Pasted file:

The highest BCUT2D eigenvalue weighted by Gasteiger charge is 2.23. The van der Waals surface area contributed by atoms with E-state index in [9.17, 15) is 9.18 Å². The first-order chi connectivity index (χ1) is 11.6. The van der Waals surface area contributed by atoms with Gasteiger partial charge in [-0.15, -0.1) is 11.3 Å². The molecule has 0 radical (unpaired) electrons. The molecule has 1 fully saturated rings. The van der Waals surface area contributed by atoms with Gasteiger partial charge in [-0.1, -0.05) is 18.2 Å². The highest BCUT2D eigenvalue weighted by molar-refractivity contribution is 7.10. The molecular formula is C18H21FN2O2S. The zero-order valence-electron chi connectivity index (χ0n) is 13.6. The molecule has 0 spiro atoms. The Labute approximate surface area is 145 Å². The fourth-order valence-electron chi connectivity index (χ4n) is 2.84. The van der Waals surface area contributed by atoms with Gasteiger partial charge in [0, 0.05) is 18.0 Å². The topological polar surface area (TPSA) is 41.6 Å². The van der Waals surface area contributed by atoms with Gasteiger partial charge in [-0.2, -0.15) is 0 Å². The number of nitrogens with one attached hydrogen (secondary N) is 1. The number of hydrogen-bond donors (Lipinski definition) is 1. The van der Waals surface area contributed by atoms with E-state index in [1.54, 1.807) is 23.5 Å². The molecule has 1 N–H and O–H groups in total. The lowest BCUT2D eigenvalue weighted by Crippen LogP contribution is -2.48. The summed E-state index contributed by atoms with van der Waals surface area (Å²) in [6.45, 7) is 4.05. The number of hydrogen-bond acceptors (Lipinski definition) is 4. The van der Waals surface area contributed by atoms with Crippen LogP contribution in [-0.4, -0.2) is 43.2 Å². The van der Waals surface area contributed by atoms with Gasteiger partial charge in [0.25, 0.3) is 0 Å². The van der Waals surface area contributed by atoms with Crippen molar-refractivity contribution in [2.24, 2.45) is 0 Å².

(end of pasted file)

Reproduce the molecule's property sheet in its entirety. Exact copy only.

The highest BCUT2D eigenvalue weighted by Gasteiger charge is 2.23. The van der Waals surface area contributed by atoms with E-state index in [9.17, 15) is 9.18 Å². The first-order chi connectivity index (χ1) is 11.6. The van der Waals surface area contributed by atoms with Gasteiger partial charge in [-0.15, -0.1) is 11.3 Å². The molecule has 0 radical (unpaired) electrons. The molecule has 1 fully saturated rings. The van der Waals surface area contributed by atoms with Gasteiger partial charge in [-0.1, -0.05) is 18.2 Å². The highest BCUT2D eigenvalue weighted by molar-refractivity contribution is 7.10. The molecular formula is C18H21FN2O2S. The zero-order valence-electron chi connectivity index (χ0n) is 13.6. The molecule has 0 spiro atoms. The Labute approximate surface area is 145 Å². The fourth-order valence-electron chi connectivity index (χ4n) is 2.84. The van der Waals surface area contributed by atoms with Gasteiger partial charge in [0, 0.05) is 18.0 Å². The topological polar surface area (TPSA) is 41.6 Å². The van der Waals surface area contributed by atoms with Gasteiger partial charge in [-0.2, -0.15) is 0 Å². The number of nitrogens with one attached hydrogen (secondary N) is 1. The number of hydrogen-bond donors (Lipinski definition) is 1. The van der Waals surface area contributed by atoms with E-state index in [1.54, 1.807) is 23.5 Å². The molecule has 1 N–H and O–H groups in total. The lowest BCUT2D eigenvalue weighted by Crippen LogP contribution is -2.48. The summed E-state index contributed by atoms with van der Waals surface area (Å²) in [6.45, 7) is 4.05. The number of hydrogen-bond acceptors (Lipinski definition) is 4. The van der Waals surface area contributed by atoms with Crippen LogP contribution in [-0.4, -0.2) is 43.2 Å². The van der Waals surface area contributed by atoms with Gasteiger partial charge in [0.25, 0.3) is 0 Å². The van der Waals surface area contributed by atoms with Crippen molar-refractivity contribution in [2.24, 2.45) is 0 Å².